This was first published on ksl.com
In this article, I am going to teach you a simple system I teach my coaching clients to help you find the right course of action every time, no matter the quandary.
To illustrate the process, I'll use an example situation involving your spouse asking you to do something on Saturday that you don’t want to do.
Here are the steps I recommend for finding the right response:
1. Take a minute and make sure you aren’t in a fear state by choosing to trust that you have the same intrinsic, unchangeable value as everyone else on the planet, no matter what you choose. Choose to trust that your life is always your perfect classroom, and everyone else’s perfect classroom, so all involved will learn and grow with whatever you choose. This may lessen the risk involved in making a choice.
2. Write down every response option you can think of. In this example the options may be:
With this example, there could be six options:
5. Choose the love-driven option you feel the most capable of doing.
If there is no way you can do what your spouse wants, as a gift that is freely-given and from a place of love with no resentment, then you shouldn't choose that option. Instead, choose to love yourself enough to choose what you need. This is not selfish. It's still a loving decision.
You cannot choose other people every time, nor are you supposed to. You must love yourself and other people equally, which means sometimes you choose to sacrifice for them and sometimes you choose you. This is healthy, wise and mature. This isn't selfish although you might have a subconscious program that makes you feel guilty if you ever choose you.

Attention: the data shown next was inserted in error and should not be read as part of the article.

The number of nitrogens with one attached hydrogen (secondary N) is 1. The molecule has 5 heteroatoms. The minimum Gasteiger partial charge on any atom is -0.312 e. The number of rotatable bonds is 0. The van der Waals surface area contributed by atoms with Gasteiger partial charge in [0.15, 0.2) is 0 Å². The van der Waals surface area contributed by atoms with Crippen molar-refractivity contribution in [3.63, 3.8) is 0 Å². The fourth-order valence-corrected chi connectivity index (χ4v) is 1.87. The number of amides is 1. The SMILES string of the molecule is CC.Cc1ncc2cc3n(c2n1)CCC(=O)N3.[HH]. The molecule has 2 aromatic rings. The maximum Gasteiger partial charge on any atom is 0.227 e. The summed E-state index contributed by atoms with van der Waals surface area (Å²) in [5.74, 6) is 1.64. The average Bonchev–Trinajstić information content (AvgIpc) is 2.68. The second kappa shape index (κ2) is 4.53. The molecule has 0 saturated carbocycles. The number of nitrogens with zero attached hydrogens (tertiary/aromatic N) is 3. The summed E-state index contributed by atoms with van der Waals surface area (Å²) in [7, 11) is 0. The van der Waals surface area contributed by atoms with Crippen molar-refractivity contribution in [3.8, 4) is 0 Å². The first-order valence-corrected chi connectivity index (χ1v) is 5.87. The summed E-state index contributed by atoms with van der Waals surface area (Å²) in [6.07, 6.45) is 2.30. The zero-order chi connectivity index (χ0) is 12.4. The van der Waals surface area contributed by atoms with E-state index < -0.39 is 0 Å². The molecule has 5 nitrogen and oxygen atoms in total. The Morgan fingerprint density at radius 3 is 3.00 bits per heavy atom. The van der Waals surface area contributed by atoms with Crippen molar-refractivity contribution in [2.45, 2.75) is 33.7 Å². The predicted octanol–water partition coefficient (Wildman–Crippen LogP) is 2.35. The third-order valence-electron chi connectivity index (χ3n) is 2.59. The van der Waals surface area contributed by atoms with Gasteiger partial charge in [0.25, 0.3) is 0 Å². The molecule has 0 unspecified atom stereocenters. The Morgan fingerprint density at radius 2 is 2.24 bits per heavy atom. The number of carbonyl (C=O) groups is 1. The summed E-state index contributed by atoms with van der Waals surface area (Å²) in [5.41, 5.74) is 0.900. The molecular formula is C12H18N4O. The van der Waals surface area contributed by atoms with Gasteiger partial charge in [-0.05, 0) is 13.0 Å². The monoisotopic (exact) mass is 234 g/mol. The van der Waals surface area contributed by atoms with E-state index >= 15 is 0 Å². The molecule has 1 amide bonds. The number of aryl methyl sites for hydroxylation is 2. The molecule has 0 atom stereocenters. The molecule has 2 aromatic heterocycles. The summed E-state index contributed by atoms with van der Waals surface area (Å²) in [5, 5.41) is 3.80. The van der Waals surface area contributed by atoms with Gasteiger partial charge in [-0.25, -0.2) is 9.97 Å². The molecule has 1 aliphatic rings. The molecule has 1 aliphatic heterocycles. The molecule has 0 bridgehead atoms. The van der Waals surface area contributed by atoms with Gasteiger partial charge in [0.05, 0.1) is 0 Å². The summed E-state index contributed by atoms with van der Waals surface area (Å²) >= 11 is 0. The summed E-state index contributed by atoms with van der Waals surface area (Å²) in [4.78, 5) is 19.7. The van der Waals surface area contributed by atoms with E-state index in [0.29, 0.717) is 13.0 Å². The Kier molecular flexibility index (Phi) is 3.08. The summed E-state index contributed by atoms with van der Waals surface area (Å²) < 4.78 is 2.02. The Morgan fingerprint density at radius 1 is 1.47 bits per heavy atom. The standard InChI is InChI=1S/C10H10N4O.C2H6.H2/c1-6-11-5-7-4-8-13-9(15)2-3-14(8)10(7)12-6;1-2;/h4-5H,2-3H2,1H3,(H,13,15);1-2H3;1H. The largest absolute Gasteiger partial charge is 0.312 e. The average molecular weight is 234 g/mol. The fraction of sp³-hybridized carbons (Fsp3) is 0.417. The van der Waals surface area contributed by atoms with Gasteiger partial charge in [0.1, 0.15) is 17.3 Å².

If you choose others too much, over-give and neglect your self-care, you may soon find your bucket is empty. Some people might also start to take your sacrifices for granted. They may start to assume this is just how it is: you sacrifice yourself for them all the time. You don’t want to create this.
If you have been giving too much and never choosing to love yourself, you may need to start choosing you.
Some people might not like the change and might even try to make you feel guilty and accuse you of being selfish because they really liked the old you. You will have to push through this, apologize for not honoring your own needs in the past, and remind them that self-care is not selfish, it’s healthy.
The trick to making good decisions is identifying the love-driven options and avoiding the fear-driven ones. Love-driven self-care feels safe and calm and it creates loving feelings towards the other person involved.
With practice, you will get better at seeing the love-driven responses and they will start coming naturally.
You can do this.
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These articles were originally published on KSL.COM
Kimberly Giles is the president and founder of Claritypoint Life Coaching and 12 SHAPES INC. She is an author and professional speaker. She was named one of the top 20 advice gurus in the country by Good Morning America in 2010. She appears regularly on local and national TV and Radio.